LG’s OLED televisions have been picture-quality champions for the last few years. The company’s only OLED competitor in the United States has been Sony, which buys its OLED panels from LG. If you value deep, inky blacks and wide viewing angles, choosing an OLED TV is a no-brainer. Unless, of course, you want a screen bigger than 77 inches, where OLED panel size maxes out. If truly cinematic scale is what you crave, you’ll have to look to another technology to satisfy those desires.… Read the full article
4K/UHD is now firmly entrenched. Most reasonably-priced TVs are all native 4K/UHD displays. UltraHD Blu-ray players have hit prices that mere mortals can now afford. Streaming boxes like AppleTV and Roku have introduced 4K models.
Projectors, however, are a slightly different story. With few exceptions, native 4K projectors cost north of $10,000. Budget projector models are still sporting a maximum of 1080p. Take heart, all is not lost for the cinemaphile who wants to take advantage of what today’s 4K/UHD content can deliver.… Read the full article
JVC DLA-X570R Introduction
Let’s face it, there’s just nothing like watching a movie on a big screen. Sure, today’s OLED and LED 4K/UHD displays are getting bigger and look beautiful. But, if you really want the big picture, there’s no substitute for a projector and screen.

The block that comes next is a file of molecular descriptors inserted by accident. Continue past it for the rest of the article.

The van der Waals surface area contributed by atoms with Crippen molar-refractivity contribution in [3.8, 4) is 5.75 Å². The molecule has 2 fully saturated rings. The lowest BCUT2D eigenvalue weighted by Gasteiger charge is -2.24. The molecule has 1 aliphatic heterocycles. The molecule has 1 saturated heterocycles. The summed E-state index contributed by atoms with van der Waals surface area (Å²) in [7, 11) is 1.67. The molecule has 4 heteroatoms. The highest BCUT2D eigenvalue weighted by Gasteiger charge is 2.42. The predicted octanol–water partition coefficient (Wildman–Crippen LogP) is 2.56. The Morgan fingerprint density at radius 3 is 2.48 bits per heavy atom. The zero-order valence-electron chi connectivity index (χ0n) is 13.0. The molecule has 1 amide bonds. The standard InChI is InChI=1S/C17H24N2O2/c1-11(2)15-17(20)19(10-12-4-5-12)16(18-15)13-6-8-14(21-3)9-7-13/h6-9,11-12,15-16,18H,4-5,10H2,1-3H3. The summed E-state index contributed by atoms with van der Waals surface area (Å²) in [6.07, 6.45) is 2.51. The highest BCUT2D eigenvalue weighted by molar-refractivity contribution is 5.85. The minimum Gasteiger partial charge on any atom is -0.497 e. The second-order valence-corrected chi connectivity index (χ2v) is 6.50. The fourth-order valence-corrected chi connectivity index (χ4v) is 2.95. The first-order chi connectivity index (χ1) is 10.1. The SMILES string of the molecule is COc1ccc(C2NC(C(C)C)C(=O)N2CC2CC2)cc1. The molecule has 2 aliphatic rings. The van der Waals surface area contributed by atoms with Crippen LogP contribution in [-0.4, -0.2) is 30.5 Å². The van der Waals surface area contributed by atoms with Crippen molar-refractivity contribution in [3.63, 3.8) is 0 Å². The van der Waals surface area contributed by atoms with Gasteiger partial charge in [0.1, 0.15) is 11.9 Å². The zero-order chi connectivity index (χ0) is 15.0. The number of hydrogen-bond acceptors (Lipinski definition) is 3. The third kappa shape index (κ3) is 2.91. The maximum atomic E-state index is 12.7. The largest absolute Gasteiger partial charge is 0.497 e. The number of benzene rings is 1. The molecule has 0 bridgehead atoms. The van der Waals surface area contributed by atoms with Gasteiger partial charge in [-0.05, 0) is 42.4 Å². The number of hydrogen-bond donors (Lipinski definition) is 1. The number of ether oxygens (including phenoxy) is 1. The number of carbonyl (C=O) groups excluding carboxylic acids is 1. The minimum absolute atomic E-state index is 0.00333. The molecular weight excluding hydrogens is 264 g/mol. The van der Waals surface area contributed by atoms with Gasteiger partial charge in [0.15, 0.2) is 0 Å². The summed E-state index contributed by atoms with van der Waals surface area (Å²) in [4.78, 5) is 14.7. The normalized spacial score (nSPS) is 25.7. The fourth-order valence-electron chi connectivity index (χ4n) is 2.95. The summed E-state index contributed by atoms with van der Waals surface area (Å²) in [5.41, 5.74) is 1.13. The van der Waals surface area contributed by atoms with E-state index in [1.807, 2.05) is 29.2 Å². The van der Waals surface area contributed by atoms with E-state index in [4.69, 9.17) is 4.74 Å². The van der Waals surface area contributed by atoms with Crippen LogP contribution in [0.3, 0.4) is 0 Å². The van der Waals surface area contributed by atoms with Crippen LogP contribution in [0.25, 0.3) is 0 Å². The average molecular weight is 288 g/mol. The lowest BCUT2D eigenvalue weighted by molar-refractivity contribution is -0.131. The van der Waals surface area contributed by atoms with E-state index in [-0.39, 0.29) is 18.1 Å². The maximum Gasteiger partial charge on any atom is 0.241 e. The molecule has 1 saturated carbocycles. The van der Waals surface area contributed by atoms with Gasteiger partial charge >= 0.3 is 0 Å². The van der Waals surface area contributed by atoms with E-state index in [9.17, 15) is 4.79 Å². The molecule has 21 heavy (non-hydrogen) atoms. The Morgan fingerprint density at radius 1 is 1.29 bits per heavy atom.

While 4K/UHD displays have fallen to prices within reach of mortal men, native 4K/UHD projectors remain well out of reach for the vast majority, costing tens of thousands of dollars.
To that end, a select few companies, like JVC, have developed less expensive projectors that use native 1080p chips but use pixel shifting technology (I’ll get to that later) to produce a “4K-enhanced” image.… Read the full article
On the video
side of Audioholic’s 2016 CEDIA experience in Dallas Texas, we got a chance to see Epson’s new
lineup of 4k enhanced projectors, and were
impressed with the quality and price of their new line of budget friendly 4k enhanced
projectors. With large 4k ultra high
definition TV’s flooding the market for well below $1,000 it was just a matter
of time before projector manufacturers found a way to compete with their smaller
counterparts. Enter Epson’s Pro Cinema 4040 and 6040 and Home Cinema
5040, a line of projectors that utilize 4K enhancement technology to get
resolution that is significantly better than 1080p projectors, but without the